FDA approval of prescription drugs for Fibromyalgia seen raising awareness as well as pharma revenues

In the first 9 months of 2007, Pfizer, the maker of LyricaTM (generic name pregabalin – which in June 2007 became the first prescription drug to receive FDA approval specifically for treatment of Fibromyalgia) reportedly spent just under $40 million on Lyrica’s advertising. Meanwhile, worldwide sales of Lyrica increased 50% in 2007, to $1.8 billion, the New York Times reported in January. Lyrica, an anticonvulsant, has also been prescribed with FDA approval since 2005 to treat diabetic and post-shingles nerve pain and seizures.

As for the future, according to a Medical Marketing & Media news report, “New therapies are expected to grow the Fibromyalgia market from under $400 million in 2006 to $2 billion by 2016.” In addition to Lyrica, “the FDA is set to decide on Eli Lilly’s CymbaltaR in Fibromyalgia on or before June 2008, while Forest Labs and Cypress filed milnacipran for that indication on December 31st [2007].* Two other compounds are in late-stage clinical development. And other hopefuls are entering the race.”

Marketing Strategies Founded On Awareness-Building

“Do you think having FDA-approved drugs will improve respect, treatment, and results for patients, or just make money for drug companies?” a patient asked FM pain researcher Dr. Daniel Clauw, MD, in his recent Live Chat Q&A on ImmuneSupport.com. “Absolutely. Drug companies are already spending a lot of money educating physicians about FM,” Dr. Clauw responded. “When physicians better understand diseases they treat them better. So I think that the drugs themselves will be of benefit, but that the education campaigns they disseminate regarding FM will be at least as helpful as the drugs. Some of the companies are also developing very good patient education and self-management programs for FM too. So I’m OK with the companies making money if they help patients.” As for patient results, Dr. Clauw noted, “The data suggest that Lyrica, like the other drugs that will likely be FDA approved for FM, works well in about 30% to 40% of patients who take it.”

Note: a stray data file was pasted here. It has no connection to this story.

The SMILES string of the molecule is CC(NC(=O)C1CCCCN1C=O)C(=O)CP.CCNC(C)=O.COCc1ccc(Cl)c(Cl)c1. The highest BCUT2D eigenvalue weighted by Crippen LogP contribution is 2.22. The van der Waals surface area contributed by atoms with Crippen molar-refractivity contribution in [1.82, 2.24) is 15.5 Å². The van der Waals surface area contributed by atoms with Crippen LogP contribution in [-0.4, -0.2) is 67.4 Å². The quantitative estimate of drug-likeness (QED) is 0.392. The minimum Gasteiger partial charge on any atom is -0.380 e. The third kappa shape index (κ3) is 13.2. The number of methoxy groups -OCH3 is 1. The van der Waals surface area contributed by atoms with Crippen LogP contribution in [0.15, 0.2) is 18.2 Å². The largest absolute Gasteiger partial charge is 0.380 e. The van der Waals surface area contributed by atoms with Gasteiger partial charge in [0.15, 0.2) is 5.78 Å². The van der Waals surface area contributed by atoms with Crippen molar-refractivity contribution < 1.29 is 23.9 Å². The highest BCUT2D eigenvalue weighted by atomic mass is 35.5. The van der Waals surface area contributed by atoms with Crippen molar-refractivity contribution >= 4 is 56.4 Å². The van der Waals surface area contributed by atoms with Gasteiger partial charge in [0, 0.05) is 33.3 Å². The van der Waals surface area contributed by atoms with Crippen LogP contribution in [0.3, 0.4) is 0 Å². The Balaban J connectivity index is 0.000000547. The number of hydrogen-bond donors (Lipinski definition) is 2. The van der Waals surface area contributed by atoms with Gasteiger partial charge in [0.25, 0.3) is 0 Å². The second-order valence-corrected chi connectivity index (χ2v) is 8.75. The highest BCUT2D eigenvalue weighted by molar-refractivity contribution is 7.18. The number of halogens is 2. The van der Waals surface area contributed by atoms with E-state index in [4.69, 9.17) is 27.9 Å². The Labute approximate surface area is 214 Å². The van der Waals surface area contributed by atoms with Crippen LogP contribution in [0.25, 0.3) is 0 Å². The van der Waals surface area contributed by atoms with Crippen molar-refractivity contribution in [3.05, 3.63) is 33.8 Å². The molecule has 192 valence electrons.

A “Risk to Benefit Ratio”

Specifically, about 30% of patients in clinical trials said their pain improved by “at least half” vs. 15% of those taking placebos. The average improvement for all participants was 2 points on a 10-point scale, vs. 1 point for placebo. Potential side effects identified in the trials include weight gain/edema (an average 7% gain over 12 weeks in 9% of patients), dizziness, and sleepiness. But severe pain can be capacitating, and “the overall risk-to-benefit ratio” supports the drug’s approval, senior FDA officials reportedly decided.

Much of the advertising for Lyrica has been direct-to-consumer on TV, websites, and magazines, the MM&M report notes. It has included unbranded “condition-awareness efforts” developed collaboratively with the National Fibromyalgia Association that feature Fibromyalgia patients speaking about their experiences, followed by initiation of branded ads that employ essentially the same messages. A strong indication that the awareness efforts are “resonating,” industry watchers say.

“What’s going to happen with Fibromyalgia is going to be the exact thing that happened to depression with ProzacTM,” Dr. Clauw has commented. “These are legitimate problems that need treatments.”